In the absence of country piles and feckless gentry, it’s in the FA’s interest to smooth out the historically rough edges of its signature product. Scratch the surface of England’s soccer culture, and the images of lovable ebullience and booming humor are paralleled by a darker history of grotty stadiums, racist hooligans taunting black players with monkey noises, and regular displays of appalling violence involving rival fan organizations known as “firms.”

“You want to get rid of things that will antagonize your audience, and obviously anti-Semitism is one,” said Simon Kuper, the author of Soccernomics and other best-sellers on soccer. “That would be more relevant in the U.S. than, say, in the Asian countries.”


For Ivor Baddiel, one of Britain’s leading comedy writers and a Jewish fan of Chelsea, the FA’s new zero-tolerance approach to racism was an unprecedented opportunity to deal with the use of what is now referred to as “the ‘Y’ word.” Three years ago, Baddiel explained, he and his brother David, also a comedian, were at a Chelsea game when the scoreboard flashed the news that Tottenham were losing in their match. Predictably, the derogatory “Yid” chants followed.

“From behind us, we heard this lone voice chanting, ‘Fuck the Yids, fuck the Yids,’ said Baddiel. “Someone tapped him on the shoulder and said, ‘Actually, there’s quite a few Jewish people here.’ At the top of his voice, he starts shouting, ‘Fuck the Jews, fuck the Jews.’ I’m not in any way hard, but for the first time in my life I cracked, and I confronted him.”

The Baddiel brothers then teamed up with the anti-racist organization Kick It Out, producing a video in which leading footballers past and present urged fans to stop engaging in behavior that would, under Britain’s stringent laws against hate speech, subject them to criminal charges if they called someone in the street or in the supermarket a “Yid.” If abusing someone with the ‘N’ word is no longer acceptable, the video argued, shouldn’t the same principle apply to the ‘Y’ word as well?

According to Kuper, that depends upon who’s saying it and why. Tottenham fans, as the FA recognized, use the word as a badge of pride, unlike their opponents, who use it as hate speech. “I think common sense shows which chant is more malicious. We’re talking about hate speech, and it doesn’t seem to me that calling yourself ‘Yid Army’ is hate speech,” said Kuper. He also cited the example of Ajax (pronounced Ai-yax), the Amsterdam club whose Jewish pedigree is just as tenuous as Tottenham’s but whose fans behave in much the same way as Spurs faithful. “Ajax fans calls themselves Super Jews and wave Israeli flags, and fans of other Dutch clubs shout anti-Semitic abuse at the Ajax fans,” Kuper said. “If you wave an Israeli flag and say, ‘This is who we are,’ it might be absurd, and it might make no sense, but it’s not hate speech. If you chant songs about Auschwitz, that is hate speech.”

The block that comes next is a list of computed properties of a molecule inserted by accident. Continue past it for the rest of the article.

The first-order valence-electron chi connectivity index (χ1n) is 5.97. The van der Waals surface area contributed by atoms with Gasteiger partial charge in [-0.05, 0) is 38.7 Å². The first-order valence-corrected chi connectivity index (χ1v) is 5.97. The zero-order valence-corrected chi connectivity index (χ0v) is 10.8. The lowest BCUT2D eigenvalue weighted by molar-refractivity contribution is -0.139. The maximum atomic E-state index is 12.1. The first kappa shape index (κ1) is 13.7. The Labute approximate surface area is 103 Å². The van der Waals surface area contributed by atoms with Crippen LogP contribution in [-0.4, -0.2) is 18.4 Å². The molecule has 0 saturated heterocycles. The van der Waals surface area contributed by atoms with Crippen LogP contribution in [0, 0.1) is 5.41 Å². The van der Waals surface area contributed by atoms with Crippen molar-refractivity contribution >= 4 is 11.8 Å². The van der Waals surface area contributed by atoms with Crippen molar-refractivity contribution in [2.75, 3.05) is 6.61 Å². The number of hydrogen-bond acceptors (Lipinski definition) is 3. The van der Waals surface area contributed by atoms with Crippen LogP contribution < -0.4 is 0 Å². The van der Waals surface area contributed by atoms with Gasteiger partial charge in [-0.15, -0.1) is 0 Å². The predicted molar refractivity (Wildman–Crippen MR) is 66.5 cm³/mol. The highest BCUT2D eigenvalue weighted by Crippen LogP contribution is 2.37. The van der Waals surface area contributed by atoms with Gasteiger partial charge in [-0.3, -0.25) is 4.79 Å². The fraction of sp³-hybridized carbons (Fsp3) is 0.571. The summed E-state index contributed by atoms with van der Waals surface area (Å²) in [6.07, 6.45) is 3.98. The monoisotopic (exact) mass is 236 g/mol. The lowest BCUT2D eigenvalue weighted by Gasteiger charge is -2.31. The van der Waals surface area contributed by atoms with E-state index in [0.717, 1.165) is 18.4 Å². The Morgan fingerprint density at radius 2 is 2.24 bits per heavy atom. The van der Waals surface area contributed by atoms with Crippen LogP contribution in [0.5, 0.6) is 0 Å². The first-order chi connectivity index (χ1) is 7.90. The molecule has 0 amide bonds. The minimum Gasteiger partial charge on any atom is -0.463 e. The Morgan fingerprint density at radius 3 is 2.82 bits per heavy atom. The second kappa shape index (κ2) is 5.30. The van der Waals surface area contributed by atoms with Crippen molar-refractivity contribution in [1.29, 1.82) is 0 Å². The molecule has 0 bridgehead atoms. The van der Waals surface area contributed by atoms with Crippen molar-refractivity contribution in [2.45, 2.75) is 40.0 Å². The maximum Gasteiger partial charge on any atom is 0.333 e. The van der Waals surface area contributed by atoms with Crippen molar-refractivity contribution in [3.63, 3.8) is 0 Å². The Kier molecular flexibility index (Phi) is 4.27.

Baddiel argues that the word, popular with the black-shirted fascists who harassed Jews in London’s East End during the 1930s, is intrinsically a form of hate speech, no matter who wields it. That is why he hopes that Spurs fans can be educated out of their “Yid” fixation. “I’d rather have that than banning orders and censorship and that sort of thing,” Baddiel said. “Tottenham fans are not identifying because they are proud to be Jewish, they are doing it because they are proud to be Tottenham fans.” What that means, he argued, is that it’s up to Jews who aren’t part of the Tottenham side to make clear to the team’s fans that “Yid” is a slur that’s unacceptable in any context. “It’s not their word to reclaim,” Baddiel said. “It’s our word to reclaim if we want to. You can’t have a group of non-Jews reclaiming it just because they’re Tottenham fans.”

The tide of history appears to be on Baddiel’s side, insofar as the days when attending a soccer game caused you to fear for your life are rapidly drawing to a close. All-seater stadiums, a family atmosphere, and lucrative sponsorship deals have made English soccer more safe and more tolerant, though nostalgists will bemoan that, as a spectacle, the game has become somewhat anodyne as a consequence.

That’s why those who want to catch the last gasp of the “Y” word, as well as the occasional sight of an Israeli flag fluttering on the terraces, would do well to tune in to a Tottenham game sooner rather than later. By this time next year, both the Yid Army and its enemies may well have been vanquished.


Like this article? Sign up for our Daily Digest to get Tablet Magazine’s new content in your inbox each morning.

Ben Cohen, a former BBC producer, is a writer based in New York who publishes frequently on Jewish and international affairs. His Twitter feed is @BenCohenOpinion.

Ben Cohen, a former BBC producer, is a writer based in New York who publishes frequently on Jewish and international affairs. His Twitter feed is @BenCohenOpinion.